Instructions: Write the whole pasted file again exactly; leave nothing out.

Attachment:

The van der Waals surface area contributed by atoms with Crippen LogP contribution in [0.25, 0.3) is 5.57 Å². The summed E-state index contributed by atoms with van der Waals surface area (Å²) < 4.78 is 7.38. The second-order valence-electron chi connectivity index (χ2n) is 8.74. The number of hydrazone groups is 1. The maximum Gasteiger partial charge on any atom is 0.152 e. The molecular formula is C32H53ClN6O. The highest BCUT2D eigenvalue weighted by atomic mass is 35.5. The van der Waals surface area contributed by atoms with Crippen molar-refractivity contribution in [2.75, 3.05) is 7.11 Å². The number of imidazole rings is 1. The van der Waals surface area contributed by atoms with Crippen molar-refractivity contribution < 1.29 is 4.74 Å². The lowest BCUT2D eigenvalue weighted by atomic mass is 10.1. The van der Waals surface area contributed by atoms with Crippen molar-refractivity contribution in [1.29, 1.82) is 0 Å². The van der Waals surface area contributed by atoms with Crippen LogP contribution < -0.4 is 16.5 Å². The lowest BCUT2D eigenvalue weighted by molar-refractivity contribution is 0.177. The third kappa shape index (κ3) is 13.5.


The van der Waals surface area contributed by atoms with Crippen LogP contribution in [0.25, 0.3) is 5.57 Å². The summed E-state index contributed by atoms with van der Waals surface area (Å²) < 4.78 is 7.38. The second-order valence-electron chi connectivity index (χ2n) is 8.74. The number of hydrazone groups is 1. The maximum Gasteiger partial charge on any atom is 0.152 e. The molecular formula is C32H53ClN6O. The highest BCUT2D eigenvalue weighted by atomic mass is 35.5. The van der Waals surface area contributed by atoms with Crippen molar-refractivity contribution in [2.75, 3.05) is 7.11 Å². The number of imidazole rings is 1. The van der Waals surface area contributed by atoms with Crippen molar-refractivity contribution < 1.29 is 4.74 Å². The lowest BCUT2D eigenvalue weighted by atomic mass is 10.1. The van der Waals surface area contributed by atoms with Crippen molar-refractivity contribution in [1.29, 1.82) is 0 Å². The van der Waals surface area contributed by atoms with Crippen LogP contribution < -0.4 is 16.5 Å². The lowest BCUT2D eigenvalue weighted by molar-refractivity contribution is 0.177. The third kappa shape index (κ3) is 13.5.